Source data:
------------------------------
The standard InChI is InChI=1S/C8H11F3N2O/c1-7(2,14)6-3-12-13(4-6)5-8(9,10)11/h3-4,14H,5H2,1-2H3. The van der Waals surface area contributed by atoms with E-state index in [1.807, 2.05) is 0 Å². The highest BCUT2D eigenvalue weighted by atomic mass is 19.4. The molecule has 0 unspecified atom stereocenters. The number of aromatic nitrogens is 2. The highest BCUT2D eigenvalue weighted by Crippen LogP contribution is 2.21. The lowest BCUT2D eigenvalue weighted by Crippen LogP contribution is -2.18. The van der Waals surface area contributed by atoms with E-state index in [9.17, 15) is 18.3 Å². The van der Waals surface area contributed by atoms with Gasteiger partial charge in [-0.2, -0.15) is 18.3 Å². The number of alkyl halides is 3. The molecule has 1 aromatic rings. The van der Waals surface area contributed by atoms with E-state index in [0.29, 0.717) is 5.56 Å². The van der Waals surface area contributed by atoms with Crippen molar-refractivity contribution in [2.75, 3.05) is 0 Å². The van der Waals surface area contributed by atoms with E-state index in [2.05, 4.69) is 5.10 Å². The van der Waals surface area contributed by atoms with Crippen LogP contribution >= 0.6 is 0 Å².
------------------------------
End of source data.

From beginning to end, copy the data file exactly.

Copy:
The standard InChI is InChI=1S/C8H11F3N2O/c1-7(2,14)6-3-12-13(4-6)5-8(9,10)11/h3-4,14H,5H2,1-2H3. The van der Waals surface area contributed by atoms with E-state index in [1.807, 2.05) is 0 Å². The highest BCUT2D eigenvalue weighted by atomic mass is 19.4. The molecule has 0 unspecified atom stereocenters. The number of aromatic nitrogens is 2. The highest BCUT2D eigenvalue weighted by Crippen LogP contribution is 2.21. The lowest BCUT2D eigenvalue weighted by Crippen LogP contribution is -2.18. The van der Waals surface area contributed by atoms with E-state index in [9.17, 15) is 18.3 Å². The van der Waals surface area contributed by atoms with Gasteiger partial charge in [-0.2, -0.15) is 18.3 Å². The number of alkyl halides is 3. The molecule has 1 aromatic rings. The van der Waals surface area contributed by atoms with E-state index in [0.29, 0.717) is 5.56 Å². The van der Waals surface area contributed by atoms with Crippen molar-refractivity contribution in [2.75, 3.05) is 0 Å². The van der Waals surface area contributed by atoms with E-state index in [2.05, 4.69) is 5.10 Å². The van der Waals surface area contributed by atoms with Crippen LogP contribution >= 0.6 is 0 Å².